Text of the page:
But, flea and tick collars also have their disadvantages. Keep in mind that the collar will only kill a certain amount of fleas on your JRT, it will not kill them all. Those fleas and ticks that chose to stay furthest from the collar will not feel its affects. There is also a chance your JRT will experience irritation around the neck where ever the collar comes in contact with skin. Lastly, many have commented on the unpleasant odor that the collar emits.
Flea and Tick Shampoos
Another source of flea and tick prevention that has been around for decades are the various flea and tick shampoos on the market. Containing an ingredient called pyrethrins, shampoos serve to wash away any fleas or ticks present on your JRT. Easily available anywhere that sells pet supplies, these shampoos are known for ease of use. When used, it is best to note that these shampoos are designed to remain on your JRT, in the bath, for a small amount of time, giving it the best opportunity to work.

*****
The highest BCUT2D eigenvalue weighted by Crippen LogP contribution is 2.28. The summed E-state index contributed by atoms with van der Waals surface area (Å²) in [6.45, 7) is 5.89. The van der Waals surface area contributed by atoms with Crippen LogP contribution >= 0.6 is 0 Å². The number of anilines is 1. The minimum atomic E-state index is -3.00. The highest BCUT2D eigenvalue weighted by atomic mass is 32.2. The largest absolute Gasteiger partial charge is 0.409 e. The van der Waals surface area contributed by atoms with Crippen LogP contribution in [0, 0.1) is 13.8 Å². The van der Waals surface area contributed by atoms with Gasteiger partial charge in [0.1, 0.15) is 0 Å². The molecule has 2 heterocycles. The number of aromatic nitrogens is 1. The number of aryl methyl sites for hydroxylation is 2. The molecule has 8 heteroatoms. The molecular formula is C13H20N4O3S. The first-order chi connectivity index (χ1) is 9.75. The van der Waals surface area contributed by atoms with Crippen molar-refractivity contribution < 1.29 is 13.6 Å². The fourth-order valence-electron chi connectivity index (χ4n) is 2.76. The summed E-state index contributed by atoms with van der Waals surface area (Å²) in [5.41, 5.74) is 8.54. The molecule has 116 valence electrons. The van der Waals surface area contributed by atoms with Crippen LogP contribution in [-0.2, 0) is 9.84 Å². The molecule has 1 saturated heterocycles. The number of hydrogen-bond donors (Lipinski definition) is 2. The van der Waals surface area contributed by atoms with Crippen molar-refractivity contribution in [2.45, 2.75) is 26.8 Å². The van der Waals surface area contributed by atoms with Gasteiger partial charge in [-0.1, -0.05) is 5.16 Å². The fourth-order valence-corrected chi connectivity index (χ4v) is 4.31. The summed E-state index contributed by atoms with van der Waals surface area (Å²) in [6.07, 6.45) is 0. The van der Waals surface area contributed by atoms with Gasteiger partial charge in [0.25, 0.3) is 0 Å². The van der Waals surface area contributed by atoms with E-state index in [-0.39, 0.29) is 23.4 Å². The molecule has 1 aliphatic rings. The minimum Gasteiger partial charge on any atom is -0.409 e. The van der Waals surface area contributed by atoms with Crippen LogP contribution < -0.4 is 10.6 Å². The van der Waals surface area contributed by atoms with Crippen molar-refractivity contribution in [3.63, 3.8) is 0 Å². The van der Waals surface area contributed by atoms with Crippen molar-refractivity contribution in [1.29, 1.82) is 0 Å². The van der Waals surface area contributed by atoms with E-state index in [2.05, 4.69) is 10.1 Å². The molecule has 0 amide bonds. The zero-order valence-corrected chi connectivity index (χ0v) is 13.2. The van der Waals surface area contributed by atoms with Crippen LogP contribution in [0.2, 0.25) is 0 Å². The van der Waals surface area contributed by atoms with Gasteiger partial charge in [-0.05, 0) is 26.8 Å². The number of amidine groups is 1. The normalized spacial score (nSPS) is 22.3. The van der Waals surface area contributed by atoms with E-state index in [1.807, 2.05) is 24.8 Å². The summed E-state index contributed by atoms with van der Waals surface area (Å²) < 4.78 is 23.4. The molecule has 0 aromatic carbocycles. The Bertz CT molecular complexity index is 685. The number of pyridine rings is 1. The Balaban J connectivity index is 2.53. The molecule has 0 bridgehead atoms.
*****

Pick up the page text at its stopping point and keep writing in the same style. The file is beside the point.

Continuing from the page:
There are some disadvantages to be considered with flea and tick shampoos. Since they are placed
on the skin, and left for a while, they are absorbed to some degree by the skin. They are also a short term alternative, as they do not aid in the prevention of flea infestations.
Flea and Tick Sprays
Flea and tick sprays are also a widely available method for flea and tick control, simply sprayed on your JRT after their bath. Another easy to use and economical alternative, they are easy to apply for use.
Disadvantages include that they have the tendency to not work efficiently, as well as the possibility of irritation to your JRT’s skin. And, if during spraying the chemicals get in or near your JRT’s eyes, a serious problem could develop.
Flea and Tick Powders